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  • Day 0: Preparation


Pick a date to start your t-break. A 21-day stretch with some stability would be ideal. But there may never be a perfect time, and that’s ok. Give it a little thought, but just pick something.

Try to pick a date that is sooner than later- today even. Try not to have a big lead up. (That leads to procrastination.) If you have a routine, don’t increase it before your t-break. 

Stash and paraphernalia

Don’t have any cannabis around when you start. The closer it is physically, the more we desire to do it. It’s hardest if you can smell or see it so get rid of it.

Same with paraphernalia. If you are quitting, get rid of it. If you are just taking a pause and you have some really nice glass, hide it away. (Or let a friend hold on to it.) Consider this a tidying up. If you have cheap shit, throw it away.

With a little help from my friends

Identify who may be a support and tell them that you are taking a t-break. If other people in your life partake, they may even want to join you on this break. Most friends will understand you taking a t-break and will support you.

But there may be some people in your life who will question you and make this harder. Some friends may try and to get you back in the circle. You changing causes lowkey discomfort in them- and they will want you to go back to the routine that works for them.

Like putting away your piece, you may have to avoid them too.

A note about tobacco

Some people like to mix tobacco in with cannabis. In many places, tobacco costs less than cannabis, so it saves a little money. And, since tobacco is not great for our health… they might like that they are not using as much tobacco. Those two things are positive. But the combo also creates some not so good things.

Cannabis is a bronchodilator: it opens up the lungs. When inhaled together, the nicotine goes deeper into your lungs. (This is why people often cough when used together, even if they don’t when used separately.) The headrush that people experience may be asphyxiation: a temporary lack of oxygen. Some people come to like this feeling so much, that they want to experience it over and over.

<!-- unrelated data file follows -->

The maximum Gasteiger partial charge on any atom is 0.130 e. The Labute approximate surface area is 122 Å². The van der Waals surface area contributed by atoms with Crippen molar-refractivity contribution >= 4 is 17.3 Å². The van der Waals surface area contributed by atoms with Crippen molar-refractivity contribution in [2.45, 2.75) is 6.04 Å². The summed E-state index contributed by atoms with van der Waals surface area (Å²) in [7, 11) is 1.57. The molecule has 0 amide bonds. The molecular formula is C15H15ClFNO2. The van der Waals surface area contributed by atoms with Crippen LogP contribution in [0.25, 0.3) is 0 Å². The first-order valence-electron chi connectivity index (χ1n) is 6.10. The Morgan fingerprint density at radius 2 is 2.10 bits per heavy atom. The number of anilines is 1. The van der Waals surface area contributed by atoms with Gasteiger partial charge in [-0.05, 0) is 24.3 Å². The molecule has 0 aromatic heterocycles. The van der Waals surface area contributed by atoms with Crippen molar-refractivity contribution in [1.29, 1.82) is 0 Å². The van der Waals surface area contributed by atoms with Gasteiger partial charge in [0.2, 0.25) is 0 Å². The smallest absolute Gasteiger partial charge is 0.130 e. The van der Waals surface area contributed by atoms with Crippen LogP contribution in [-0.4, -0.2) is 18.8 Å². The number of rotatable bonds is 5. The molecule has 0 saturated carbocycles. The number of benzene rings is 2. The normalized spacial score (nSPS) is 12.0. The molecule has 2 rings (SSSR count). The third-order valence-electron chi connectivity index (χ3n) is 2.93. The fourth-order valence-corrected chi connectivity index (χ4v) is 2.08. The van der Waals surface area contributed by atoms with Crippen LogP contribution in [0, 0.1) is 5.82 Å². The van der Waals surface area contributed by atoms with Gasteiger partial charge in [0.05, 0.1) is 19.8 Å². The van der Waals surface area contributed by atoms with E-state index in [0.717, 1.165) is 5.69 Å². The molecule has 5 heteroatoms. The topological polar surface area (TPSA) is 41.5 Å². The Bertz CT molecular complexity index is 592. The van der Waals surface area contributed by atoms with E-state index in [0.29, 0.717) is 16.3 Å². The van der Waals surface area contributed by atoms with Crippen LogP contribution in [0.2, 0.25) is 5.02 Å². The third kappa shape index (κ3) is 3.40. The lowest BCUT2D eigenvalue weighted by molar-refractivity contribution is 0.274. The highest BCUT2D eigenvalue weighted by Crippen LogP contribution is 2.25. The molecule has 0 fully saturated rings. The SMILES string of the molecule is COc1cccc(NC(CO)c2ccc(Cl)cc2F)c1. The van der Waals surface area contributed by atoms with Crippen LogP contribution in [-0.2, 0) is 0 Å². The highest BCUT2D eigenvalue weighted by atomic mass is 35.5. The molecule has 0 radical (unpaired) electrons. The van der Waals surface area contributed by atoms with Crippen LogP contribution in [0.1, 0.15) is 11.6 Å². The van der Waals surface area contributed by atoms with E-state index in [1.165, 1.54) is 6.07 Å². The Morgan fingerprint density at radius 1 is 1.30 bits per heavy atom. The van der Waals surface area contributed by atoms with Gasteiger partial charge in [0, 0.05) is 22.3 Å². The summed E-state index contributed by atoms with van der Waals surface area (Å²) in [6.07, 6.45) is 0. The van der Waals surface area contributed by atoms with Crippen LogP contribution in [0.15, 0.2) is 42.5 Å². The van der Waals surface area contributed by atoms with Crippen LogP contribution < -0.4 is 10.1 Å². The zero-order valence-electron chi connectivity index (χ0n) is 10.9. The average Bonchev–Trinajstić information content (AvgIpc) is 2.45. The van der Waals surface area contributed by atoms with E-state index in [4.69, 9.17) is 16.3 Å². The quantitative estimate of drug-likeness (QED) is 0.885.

If you just combine the two occasionally, you will probably be fine during this break. But if you combine the two often, you might also experience nicotine withdrawal. If this is holding you back from a successful tolerance break, then you might want to consider nicotine abstinence supports like a patch or gum.

A note about CBD

People have asked me about using CBD during their break. I would say two things:

  1. It is your break. I support you doing what’s best for you.
  2. If possible, try to limit or abstain from CBD during your break.

Here’s why:

Tolerance is not just chemical, it’s behavioral.  Although a person could probably use CBD during a break and still reduce their chemical tolerance to THC, that person might miss out on other aspects of tolerance.

Behavioral tolerance includes the habits, routines, and rituals that we build into cannabis use. These, in turn, come to impact our thoughts and cravings, and even the very experience of being high. As chemical tolerance goes up, we increasingly come to rely on these behavioral aspects for enjoyment. To gain perspective, it can be helpful to take a break from these too.

Here is my advice:

If possible, don’t use CBD during a break. However, if you really struggle with withdrawal or other experiences that would keep you from taking a break-- and CBD is the only thing helping with that… use it.

If you are going to use CBD try these two practices:

If possible, only use CBD during the early days when the physical stuff is hardest, then try tapering off. Second, when you use CBD, use it in the most boring way possible. Take drops, an oil, or a simple edible. (Don’t use CBD flower as a replacement.)  Taking these steps might help reduce your behavioral tolerance.